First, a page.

Local multiplayer party games aren’t exactly new for the Nintendo Switch platform, and it’s slowly becoming my home for the genre. Mario Party is the obvious one, but games like Overcooked and Moving Out also feel right at home on Switch. Cake Bash joins that list, providing another incredibly fun party game with a unique visual twist. It’s not exactly a revolution, but Cake Bash‘s varied mini games and cute visual makeup cause it to stand out as another pillar of my party game library.
The premise is pretty simple — choose your cake type and take on up to three other buns in local party game modes. There’s a variety of cakes to choose from: delicious cupcakes, iced donuts, chocolate muffins, and more. Each cake type also has a selection of variants, unlocked by completing certain challenges in either of the game’s main modes. The unlock system adds some depth to the progression, providing a reason to continue cake-bashing all day long.
Baking & decorating
The main “Get Tasty” mode serves as the game’s campaign option. It’s all still multiplayer of course, but here you’ll play several rounds of mini games with the end goal of building the most decorative cake. The format is two rounds of bashing and a round of cake decorating in-between, using the coins you’ve earned during the mini game rounds. This is repeated over three stages until the final winner is decided, and players can vote on what mode and environment to play for each round. It’s a great format where the rounds flow well and the tension ramps up when the closing rounds are played out. I wish that each voting round had more than two options, but the ability to vote in general is a welcome addition.
Then there’s the “Recipe” mode, Cake Bash‘s free play option. Here, you simply choose your cake, your game mode, and decide which arena to battle on from the ones unlocked in Get Tasty mode. This is a solid option for quickly jumping into your favorite mini game, but the way they’re unlocked is somewhat unclear. From what I gather, modes and stages are unlocked in Recipe mode as soon as you’ve played them in Get Tasty mode. However, Get Tasty mode’s mini game choices are randomized, meaning you have no real control over what you’re unlocking. During my playtime, I often replayed the same two or three modes and stages over and over. This meant that while Get Tasty was a blast, Recipe mode fell flat as I needed to grind out the campaign to unlock enough options.
By the campfire
Of the modes that I played and unlocked, most of them were great fun. I particularly enjoyed the mini games that allowed each player to focus on their own task against the clock. For example, Campfire asks you to toast a marshmallow to perfection by holding it over a fire just long enough before it burns. You’re up against three opponents, but the focus on your own task prevents things from getting too chaotic.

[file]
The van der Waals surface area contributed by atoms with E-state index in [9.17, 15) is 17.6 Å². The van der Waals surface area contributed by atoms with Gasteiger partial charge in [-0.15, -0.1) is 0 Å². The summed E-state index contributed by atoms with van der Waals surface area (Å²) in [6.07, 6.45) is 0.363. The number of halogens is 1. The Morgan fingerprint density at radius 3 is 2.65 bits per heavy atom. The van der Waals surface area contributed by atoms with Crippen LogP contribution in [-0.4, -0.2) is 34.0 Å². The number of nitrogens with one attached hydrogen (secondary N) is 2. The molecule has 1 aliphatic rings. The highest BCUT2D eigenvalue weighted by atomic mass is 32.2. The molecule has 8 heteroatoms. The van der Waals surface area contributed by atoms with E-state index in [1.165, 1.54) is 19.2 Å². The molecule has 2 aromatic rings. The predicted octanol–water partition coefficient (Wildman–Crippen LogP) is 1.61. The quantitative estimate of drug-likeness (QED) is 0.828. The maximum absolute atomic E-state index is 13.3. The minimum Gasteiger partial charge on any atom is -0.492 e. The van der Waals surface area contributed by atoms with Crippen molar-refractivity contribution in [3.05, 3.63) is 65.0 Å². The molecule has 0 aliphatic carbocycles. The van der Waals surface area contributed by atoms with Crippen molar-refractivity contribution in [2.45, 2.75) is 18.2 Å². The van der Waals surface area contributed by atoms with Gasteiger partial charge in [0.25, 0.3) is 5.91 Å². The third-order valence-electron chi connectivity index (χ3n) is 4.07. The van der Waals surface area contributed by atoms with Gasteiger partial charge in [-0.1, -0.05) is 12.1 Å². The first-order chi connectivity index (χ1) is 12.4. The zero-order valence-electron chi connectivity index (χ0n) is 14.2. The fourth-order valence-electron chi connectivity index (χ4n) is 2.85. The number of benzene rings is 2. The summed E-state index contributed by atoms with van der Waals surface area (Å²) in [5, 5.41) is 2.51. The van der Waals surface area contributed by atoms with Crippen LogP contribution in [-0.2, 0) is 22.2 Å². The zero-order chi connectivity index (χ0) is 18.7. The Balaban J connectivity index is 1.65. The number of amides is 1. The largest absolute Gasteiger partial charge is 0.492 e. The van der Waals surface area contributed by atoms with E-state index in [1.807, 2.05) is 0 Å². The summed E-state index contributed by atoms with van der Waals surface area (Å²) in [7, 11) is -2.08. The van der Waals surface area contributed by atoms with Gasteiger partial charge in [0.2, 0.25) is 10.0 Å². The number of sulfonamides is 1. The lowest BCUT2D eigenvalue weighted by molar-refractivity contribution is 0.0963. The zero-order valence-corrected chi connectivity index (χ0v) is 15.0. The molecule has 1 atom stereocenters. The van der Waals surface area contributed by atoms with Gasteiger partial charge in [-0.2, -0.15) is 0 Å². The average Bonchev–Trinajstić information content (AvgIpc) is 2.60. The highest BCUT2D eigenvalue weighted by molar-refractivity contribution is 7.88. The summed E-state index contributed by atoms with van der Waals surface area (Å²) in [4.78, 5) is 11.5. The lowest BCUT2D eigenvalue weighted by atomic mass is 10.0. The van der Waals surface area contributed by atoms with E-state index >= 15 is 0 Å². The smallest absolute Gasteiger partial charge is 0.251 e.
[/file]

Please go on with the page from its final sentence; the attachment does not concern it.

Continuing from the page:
Speaking of which, some of the more direct battle modes did get a little too hectic. Mini games like Cookie Bash, where you have to break a bunch of fortune cookies to earn points, quickly devolve into all-out boxing matches. While that sounds fun in theory, these modes can cause you to lose track of your on-screen cake, turning them into button mash-y affairs. I will say that this is helped somewhat by playing in docked mode, where the extra screen real estate is extremely beneficial.
Beyond these two main playlists, it’s all about building out your collection. You can check your overall game progress and what you have and haven’t unlocked. Again, how you unlock more mini games isn’t explicitly explained, but cake skin unlocks are. Usually, they require you to perform a certain mini game task, like toasting three perfect marshmallows in a single Campfire match. These challenges are supplementary to the cake-bashing experience, but they’ll provide some longevity once you’ve played all the mini games that Cake Bash has to offer.
It goes without saying that Cake Bash is best played in multiplayer. The game will autofill with bots if not, but battling it out against your friends is the way to go. I did try out online matchmaking, but pre-release matches were nonexistent and I reckon it’ll be tough after launch too. Cross-play would be a good option to make online a worthy feature in the future, but there are no current plans for it. Thankfully, private online lobbies are also easy to set up, if you’re looking to play with your friends from afar.
Cake Bash is sweet and tasty all-out multiplayer mayhem, even if it lacks a little depth. There’s enough variety in the mini games to keep you playing, especially in Get Tasty mode. However, we wish that unlocking mini games and stages in Recipe mode were more clearly laid out. Things can also get a little hectic and confusing on Nintendo Switch’s handheld display, with docked play definitely preferable. If you’re after another frantic and fun co-op party game, Cake Bash is a great addition to your Switch library.
A review code was provided by the publisher.